Exploring Trauma? Read These.

Leah O'Daniel

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For the past year or so, I’ve been immersed in unpacking lifelong trauma. As anyone that has experienced a dark night of the soul, can tell you, the undertaking of healing was an accident.

If you’re unfamiliar, dark night of the soul is a collapse of core beliefs. In short, you lose what you once believed to be the meaning of life. Specifically, your life.

In my case, this collided with what I now know is Complex PTSD. A second factor that can force total breakage of core beliefs.

When this happened to me, I flailed for a long time. I couldn’t understand what was happening. Before I had used powerlifting, creativity, and friends to power through any hard time.

This time, I had no interest in powerlifting. I couldn’t focus on any one thing long enough to be creative. And I felt profoundly alone with my friends.

None of my old coping mechanisms worked. I turned to alcohol instead. Believing it would alleviate my sadness enough that I could be social with my friends again.

That didn’t work either. Instead, I became too dependent on the escape from reality that alcohol offered.

Drunk, desperate, and alone I cracked a self-help book. This time it wasn’t one of those “I did this and you can too” Rachel Hollis types. I hate that brand of self-help books.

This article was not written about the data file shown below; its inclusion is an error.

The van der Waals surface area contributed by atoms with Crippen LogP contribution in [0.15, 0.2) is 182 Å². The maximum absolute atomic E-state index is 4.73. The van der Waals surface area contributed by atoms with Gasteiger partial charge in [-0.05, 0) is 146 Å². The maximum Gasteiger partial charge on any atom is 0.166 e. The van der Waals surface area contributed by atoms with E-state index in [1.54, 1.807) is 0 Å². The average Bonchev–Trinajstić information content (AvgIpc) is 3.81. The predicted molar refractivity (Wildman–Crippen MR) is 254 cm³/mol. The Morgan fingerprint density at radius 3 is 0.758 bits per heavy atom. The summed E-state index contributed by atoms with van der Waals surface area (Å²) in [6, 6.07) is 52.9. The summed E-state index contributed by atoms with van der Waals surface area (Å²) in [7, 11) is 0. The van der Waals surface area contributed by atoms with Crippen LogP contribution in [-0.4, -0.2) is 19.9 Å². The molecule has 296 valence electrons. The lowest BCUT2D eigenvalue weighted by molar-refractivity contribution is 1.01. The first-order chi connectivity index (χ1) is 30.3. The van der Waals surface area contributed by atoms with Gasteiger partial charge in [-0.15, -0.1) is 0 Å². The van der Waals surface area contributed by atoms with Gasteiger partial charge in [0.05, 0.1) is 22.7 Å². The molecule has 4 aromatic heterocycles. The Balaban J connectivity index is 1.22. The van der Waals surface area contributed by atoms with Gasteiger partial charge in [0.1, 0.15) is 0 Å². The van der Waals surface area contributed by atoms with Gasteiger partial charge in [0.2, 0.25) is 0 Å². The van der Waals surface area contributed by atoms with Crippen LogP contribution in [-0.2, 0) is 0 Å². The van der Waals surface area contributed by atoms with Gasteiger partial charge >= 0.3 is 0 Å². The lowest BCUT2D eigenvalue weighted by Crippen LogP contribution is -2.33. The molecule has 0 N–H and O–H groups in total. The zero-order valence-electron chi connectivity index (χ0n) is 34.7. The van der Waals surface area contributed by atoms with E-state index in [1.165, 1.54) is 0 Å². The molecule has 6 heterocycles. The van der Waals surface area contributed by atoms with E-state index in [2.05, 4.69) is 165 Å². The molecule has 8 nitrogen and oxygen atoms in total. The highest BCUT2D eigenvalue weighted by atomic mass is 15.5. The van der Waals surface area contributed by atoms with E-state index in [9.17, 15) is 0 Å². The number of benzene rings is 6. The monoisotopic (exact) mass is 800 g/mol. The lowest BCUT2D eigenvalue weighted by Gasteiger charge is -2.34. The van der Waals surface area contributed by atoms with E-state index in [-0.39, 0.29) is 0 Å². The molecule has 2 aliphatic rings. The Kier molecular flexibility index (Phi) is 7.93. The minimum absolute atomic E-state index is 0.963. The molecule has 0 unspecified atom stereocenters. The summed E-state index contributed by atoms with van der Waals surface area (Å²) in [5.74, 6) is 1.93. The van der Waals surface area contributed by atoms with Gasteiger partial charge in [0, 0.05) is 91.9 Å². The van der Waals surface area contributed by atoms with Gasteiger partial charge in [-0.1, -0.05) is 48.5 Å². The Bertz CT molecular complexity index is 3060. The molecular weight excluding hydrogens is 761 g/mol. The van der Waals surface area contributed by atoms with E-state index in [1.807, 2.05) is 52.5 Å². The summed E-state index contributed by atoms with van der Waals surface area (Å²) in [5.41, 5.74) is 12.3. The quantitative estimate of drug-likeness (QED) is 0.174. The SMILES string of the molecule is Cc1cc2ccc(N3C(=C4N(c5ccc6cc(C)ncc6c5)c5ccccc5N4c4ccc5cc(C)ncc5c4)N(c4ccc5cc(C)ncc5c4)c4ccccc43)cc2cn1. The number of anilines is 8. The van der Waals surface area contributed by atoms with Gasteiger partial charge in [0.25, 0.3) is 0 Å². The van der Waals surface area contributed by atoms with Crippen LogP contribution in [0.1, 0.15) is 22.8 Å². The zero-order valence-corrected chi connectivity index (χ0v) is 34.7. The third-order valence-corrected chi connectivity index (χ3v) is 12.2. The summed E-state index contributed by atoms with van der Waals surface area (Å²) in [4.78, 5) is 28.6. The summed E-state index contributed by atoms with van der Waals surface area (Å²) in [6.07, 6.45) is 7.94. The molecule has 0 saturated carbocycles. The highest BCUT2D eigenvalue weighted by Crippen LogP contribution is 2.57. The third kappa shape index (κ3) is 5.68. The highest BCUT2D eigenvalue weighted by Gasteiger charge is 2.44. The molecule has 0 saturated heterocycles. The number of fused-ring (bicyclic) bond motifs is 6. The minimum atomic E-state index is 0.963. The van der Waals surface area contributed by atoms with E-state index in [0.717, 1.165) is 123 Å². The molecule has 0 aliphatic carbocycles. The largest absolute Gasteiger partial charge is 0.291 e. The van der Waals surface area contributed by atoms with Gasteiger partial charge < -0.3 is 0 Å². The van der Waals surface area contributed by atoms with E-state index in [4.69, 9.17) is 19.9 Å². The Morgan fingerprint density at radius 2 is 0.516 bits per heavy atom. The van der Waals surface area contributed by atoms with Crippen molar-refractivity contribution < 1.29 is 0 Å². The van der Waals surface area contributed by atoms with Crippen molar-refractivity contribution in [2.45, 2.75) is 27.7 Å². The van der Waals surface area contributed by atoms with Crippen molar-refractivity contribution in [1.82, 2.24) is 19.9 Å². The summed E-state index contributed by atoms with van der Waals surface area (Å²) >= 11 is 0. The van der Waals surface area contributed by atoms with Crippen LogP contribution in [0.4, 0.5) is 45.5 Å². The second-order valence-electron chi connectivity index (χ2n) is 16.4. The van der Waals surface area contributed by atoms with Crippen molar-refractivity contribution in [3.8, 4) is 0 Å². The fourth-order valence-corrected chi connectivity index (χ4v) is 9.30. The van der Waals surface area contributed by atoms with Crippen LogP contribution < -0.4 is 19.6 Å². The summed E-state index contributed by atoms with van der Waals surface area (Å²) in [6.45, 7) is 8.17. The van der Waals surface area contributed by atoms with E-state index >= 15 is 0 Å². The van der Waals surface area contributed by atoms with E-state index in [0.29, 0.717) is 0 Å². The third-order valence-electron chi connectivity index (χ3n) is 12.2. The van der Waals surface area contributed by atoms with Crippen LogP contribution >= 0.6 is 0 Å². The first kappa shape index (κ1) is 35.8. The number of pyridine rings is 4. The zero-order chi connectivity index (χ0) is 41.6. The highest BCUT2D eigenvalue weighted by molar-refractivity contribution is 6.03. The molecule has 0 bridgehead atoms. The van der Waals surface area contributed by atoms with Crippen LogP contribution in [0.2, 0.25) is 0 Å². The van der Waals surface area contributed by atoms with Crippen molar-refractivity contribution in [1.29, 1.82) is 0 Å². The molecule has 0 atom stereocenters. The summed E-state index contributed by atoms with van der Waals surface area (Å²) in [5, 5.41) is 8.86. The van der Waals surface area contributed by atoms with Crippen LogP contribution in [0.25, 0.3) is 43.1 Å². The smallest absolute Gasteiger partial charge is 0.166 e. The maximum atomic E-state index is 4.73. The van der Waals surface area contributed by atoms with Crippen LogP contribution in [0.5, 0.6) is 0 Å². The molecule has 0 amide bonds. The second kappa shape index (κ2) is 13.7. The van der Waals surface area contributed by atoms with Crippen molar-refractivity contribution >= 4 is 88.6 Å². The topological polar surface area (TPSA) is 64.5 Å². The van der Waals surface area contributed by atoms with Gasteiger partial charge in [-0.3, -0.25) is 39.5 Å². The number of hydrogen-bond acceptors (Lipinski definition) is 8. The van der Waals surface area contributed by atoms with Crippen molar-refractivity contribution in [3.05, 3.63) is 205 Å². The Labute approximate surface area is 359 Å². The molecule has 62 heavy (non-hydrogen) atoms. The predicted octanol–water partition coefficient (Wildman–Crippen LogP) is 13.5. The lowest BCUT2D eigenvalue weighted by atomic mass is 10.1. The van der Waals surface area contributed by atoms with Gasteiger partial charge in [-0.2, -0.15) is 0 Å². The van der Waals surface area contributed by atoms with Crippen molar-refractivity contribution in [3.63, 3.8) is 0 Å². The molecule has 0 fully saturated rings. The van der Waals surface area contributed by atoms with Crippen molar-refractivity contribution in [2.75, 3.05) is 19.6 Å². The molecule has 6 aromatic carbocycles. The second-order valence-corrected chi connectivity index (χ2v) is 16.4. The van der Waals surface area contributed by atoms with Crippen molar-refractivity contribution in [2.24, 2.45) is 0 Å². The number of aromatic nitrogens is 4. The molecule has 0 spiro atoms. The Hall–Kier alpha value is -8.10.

Every human is conditioned to behave, believe, and function according to expectations. Religion, family, and socioeconomic factors all play a role in this conditioning.

We graduate high school, get a degree, marry, have children, purchase a home, etc.

Whatever the expectations are, the end result is that we must be successful. However successful is defined based on the expectations we come from.

Most people are unhappy doing this though.

That’s the thing about the dark night of the soul (or whatever you’d prefer to call it). Often, it seems as if it happened all of a sudden. It usually doesn’t though. It starts years earlier when we experience symptoms of burnout, anxiety, and depression. It starts when we begin to plug things like exercise or alcohol in to soothe ourselves.

Eventually, any house of cards will fall. Any bandaid left on for too long will get it wet and slip off. That’s what most modern coping mechanisms are — a flimsy house of bandaids.

Combine this with toxic positivity. Generations before that said, “If this life doesn’t make you happy, that’s your fault. Get happy! Be grateful!”. Ultimately suffocating true happiness in each of us.

I used to believe all this. I did all the things and I did them right. And yet, even at the pinnacle of societal success, I was miserable. Over-exercising, over-drinking, never feeling good enough. Rarely experiencing true joy or contentment.

I told myself everything was fine. What was wrong with me that I couldn’t be happy? I didn’t have any trauma. And if I did, well, that made me weak for not being able to move on from it.

If you can relate to any of that, here are 5 books that helped me heal. Some that I loved, others that I hated.

Healing the Fragmented Selves of Trauma Survivors